ALBANY, N.Y. (NEWS10) — If you’re still anxiously waiting for a local race to be called in New York, chances are that the results are reliant on the outcome of absentee ballots. So far more than 1.5 million absentee ballots have been returned to local boards of elections.
“New York wasn’t necessarily considered a battleground state for the presidential contest, but certainly for the House of Representatives there were a number of battleground races on Long Island, in the Hudson Valley, in Central New York,” said NYS BOE spokesperson John Conklin.
Those races, in addition to some State Assembly and Senate races, are being closely watched.
“All the things that we’re doing in preparation for the beginning of the absentee count impacts how long it will take for the results to be known for all of those different contests,” Conklin said.
First, he says local boards need to send a notice to local candidates and party leaders saying when they will start to count the ballots so they can send representatives to observe the process and possibly make objections. The second part, he says, requires the state board to do a comparison among all 62 jurisdictions in the state among absentee ballots and affidavit ballots to make sure that no one voted in more than one place.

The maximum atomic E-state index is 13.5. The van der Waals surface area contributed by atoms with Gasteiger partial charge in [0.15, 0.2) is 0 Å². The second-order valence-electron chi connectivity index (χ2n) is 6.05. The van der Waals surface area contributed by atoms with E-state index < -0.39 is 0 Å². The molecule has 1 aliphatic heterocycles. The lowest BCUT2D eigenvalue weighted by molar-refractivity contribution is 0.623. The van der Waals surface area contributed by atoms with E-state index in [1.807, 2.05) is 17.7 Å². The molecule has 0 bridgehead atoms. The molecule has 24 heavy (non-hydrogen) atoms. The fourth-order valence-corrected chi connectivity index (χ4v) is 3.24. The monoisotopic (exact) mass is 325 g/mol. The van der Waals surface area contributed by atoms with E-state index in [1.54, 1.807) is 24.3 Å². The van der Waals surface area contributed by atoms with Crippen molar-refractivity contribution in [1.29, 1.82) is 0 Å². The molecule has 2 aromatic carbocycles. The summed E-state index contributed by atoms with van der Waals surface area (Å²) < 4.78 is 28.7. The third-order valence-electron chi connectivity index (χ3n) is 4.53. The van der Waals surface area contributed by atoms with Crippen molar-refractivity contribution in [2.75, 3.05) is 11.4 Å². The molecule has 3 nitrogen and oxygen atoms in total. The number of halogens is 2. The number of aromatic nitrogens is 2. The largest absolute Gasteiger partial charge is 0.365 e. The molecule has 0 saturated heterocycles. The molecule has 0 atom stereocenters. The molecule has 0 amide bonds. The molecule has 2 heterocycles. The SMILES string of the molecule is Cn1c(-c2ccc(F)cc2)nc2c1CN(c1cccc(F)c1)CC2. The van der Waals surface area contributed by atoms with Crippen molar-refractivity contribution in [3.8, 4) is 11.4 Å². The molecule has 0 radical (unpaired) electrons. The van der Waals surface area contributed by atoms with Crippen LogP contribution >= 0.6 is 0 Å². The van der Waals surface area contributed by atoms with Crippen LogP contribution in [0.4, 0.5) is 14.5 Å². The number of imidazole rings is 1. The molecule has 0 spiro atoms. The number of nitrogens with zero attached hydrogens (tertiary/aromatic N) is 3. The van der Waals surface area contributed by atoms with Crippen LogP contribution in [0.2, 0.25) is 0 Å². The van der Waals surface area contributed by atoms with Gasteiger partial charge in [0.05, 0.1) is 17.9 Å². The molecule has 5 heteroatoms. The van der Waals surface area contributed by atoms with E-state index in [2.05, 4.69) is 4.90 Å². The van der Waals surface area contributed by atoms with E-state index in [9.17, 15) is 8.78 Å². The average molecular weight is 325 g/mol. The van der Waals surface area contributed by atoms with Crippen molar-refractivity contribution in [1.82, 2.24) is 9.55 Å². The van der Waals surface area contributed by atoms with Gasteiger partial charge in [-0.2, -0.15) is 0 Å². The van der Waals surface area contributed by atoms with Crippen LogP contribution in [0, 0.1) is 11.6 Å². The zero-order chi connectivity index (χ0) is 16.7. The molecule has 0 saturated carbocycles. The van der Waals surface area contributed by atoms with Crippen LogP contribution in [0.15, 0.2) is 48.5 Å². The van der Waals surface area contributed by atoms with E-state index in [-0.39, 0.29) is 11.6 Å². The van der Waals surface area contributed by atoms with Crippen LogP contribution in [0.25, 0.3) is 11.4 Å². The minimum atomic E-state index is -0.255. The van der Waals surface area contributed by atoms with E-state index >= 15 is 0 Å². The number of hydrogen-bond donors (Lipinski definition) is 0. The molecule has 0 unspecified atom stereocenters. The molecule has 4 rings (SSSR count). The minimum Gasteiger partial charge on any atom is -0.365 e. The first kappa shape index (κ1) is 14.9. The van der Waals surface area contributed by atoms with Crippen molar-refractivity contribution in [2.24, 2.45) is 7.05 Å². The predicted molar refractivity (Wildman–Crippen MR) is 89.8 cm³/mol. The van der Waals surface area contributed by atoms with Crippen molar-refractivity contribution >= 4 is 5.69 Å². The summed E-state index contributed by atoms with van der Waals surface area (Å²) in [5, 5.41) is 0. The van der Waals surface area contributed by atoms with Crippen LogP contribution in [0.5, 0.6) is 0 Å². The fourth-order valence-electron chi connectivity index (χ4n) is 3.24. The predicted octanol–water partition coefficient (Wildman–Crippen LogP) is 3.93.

“The Governor issued an executive order before the election requiring the boards to speed up the process of when they make their affidavit information available. They were supposed to have it to us by last night at nine o’clock within 48 hours of the close of the polls on Tuesday,” Conklin said.
Due to the new in-state transfer rule about affidavit ballots, he says there are a lot more of those than in the past, which is making the process take a little longer.
“Not every board has completed and sent that information to us, yet. So once we have that, then we can begin the process of the cross-jurisdiction comparison and when we complete that, then the boards at any point after that could start counting their absentee and affidavit balance,” he said.
It’s possible that some could start Friday, but it most will likely start Monday or Tuesday. Absentee ballots postmarked by Election Day can continue to come in through the November 10 to be counted, and military and overseas ballots can come in through November 16.